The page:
The use of combination therapy in treatment of postmenopausal osteoporosis

Bone Medicine, Cambridge University Hospitals NHS Foundation Trust, Cambridge, CB2 0QQ, UK.
Endocrine (Impact Factor: 3.53). 02/2012; 41(1):11-8. DOI: 10.1007/s12020-011-9554-2
Source: PubMed

ABSTRACT In recent years, there has been growing interest in the potential use of combination therapy in the management of osteoporosis in postmenopausal women. Possible regimens include sequential or combined use of anti-resorptive drugs or combinations of anabolic and anti-resorptive agents, given concurrently or in sequence. Combined therapy with anti-resorptive drugs usually produces greater increases in bone mineral density (BMD) than monotherapy but there is no evidence that this results in greater anti-fracture efficacy. The use of bisphosphonates before strontium ranelate or PTH peptides blunts the BMD response. Combined PTH and anti-resorptive therapy results in more rapid gains in spine BMD and a greater increase in hip BMD than PTH monotherapy in the first year of treatment but greater gains in both spine and hip BMD are seen with PTH monotherapy than combined therapy after 2 years of treatment. Anti-resorptive therapy after PTH therapy maintains or increases the gains in BMD. Further research is required to establish the cost-effectiveness and safety of combined and sequential regimens.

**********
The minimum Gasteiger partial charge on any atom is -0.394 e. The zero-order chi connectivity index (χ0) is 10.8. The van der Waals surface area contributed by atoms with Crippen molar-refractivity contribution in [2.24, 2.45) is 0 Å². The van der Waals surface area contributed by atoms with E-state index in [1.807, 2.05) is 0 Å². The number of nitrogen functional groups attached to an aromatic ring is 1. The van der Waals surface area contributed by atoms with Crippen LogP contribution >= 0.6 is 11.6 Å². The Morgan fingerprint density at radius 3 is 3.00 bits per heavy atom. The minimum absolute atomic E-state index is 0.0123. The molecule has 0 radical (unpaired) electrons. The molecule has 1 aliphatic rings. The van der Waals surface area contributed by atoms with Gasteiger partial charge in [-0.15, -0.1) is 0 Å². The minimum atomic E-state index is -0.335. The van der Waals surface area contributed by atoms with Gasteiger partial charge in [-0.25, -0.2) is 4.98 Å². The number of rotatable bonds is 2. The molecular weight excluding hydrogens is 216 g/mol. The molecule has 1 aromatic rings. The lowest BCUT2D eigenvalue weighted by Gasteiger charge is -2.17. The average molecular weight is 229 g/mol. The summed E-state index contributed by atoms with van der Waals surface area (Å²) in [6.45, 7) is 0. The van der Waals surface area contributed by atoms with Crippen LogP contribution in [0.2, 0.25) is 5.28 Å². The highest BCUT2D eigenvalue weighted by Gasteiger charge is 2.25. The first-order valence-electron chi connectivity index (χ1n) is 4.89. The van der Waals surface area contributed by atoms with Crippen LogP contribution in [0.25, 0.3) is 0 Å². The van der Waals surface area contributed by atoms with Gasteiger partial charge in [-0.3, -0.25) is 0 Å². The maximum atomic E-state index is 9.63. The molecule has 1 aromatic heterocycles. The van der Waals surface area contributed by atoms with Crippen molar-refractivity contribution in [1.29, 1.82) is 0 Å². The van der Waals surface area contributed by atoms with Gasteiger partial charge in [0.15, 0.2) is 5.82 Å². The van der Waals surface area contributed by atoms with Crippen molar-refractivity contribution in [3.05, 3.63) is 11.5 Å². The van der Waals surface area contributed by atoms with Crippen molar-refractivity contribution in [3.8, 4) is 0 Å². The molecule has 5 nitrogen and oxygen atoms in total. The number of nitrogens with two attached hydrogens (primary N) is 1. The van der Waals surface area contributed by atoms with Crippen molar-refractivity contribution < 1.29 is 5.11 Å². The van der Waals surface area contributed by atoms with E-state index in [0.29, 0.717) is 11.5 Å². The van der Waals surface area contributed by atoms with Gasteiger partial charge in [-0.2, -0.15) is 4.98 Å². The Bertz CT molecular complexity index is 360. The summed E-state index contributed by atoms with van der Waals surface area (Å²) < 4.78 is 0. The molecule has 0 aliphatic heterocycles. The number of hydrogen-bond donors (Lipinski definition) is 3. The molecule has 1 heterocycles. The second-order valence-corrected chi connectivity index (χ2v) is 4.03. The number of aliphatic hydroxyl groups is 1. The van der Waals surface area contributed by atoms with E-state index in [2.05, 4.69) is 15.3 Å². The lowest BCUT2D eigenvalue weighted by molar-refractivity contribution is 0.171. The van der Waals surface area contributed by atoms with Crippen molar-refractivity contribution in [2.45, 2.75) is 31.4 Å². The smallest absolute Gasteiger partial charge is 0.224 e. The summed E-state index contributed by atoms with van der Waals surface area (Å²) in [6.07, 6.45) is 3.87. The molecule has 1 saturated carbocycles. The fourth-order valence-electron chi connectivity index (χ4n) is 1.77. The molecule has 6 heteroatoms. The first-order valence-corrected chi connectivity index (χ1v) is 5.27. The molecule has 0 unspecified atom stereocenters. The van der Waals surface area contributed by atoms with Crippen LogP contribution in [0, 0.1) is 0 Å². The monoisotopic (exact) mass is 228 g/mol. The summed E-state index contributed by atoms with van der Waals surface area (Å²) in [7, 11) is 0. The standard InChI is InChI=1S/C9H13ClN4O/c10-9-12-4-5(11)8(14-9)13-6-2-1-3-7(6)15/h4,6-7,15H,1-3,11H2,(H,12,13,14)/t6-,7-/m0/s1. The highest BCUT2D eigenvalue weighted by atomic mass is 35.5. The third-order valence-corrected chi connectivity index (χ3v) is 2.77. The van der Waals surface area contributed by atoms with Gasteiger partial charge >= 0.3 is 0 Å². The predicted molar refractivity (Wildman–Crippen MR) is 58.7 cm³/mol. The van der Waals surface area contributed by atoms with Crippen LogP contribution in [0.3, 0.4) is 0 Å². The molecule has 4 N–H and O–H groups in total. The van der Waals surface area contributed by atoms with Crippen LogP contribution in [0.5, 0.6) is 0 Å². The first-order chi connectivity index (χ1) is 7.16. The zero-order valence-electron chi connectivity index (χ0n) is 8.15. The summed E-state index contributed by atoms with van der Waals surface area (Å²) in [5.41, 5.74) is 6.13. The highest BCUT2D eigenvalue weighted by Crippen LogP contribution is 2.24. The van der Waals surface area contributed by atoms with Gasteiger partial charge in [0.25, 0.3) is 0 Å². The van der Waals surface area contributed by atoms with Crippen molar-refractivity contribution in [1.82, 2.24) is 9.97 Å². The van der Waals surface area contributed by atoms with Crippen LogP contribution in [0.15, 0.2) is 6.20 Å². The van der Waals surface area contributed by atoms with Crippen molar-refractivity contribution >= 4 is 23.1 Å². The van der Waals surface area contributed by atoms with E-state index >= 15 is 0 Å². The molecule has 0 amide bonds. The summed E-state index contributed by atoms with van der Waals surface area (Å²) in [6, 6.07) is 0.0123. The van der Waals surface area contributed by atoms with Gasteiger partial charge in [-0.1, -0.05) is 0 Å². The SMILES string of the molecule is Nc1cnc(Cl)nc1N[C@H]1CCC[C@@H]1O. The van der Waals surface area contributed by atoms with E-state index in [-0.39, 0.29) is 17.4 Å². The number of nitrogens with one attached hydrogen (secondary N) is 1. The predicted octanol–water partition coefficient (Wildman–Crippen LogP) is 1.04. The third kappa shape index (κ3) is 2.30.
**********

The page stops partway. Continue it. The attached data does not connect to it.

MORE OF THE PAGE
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    • "The clinical trials in postmenopausal women show that strontium ranelate reduces the risk of fractures and was well tolerated apart from a low rate of gastrointestinal sideeffects and an increased risk of venous thrombosis [14]. Estrogen, bisphosphonates, calcitonin, calcium products, ipriflavone, and anabolic steroids are clinically used as effective medications [15]; however, each of them has established some side effects. Many medicinal plants have long been used to prevent and treat osteoporosis in many countries. "
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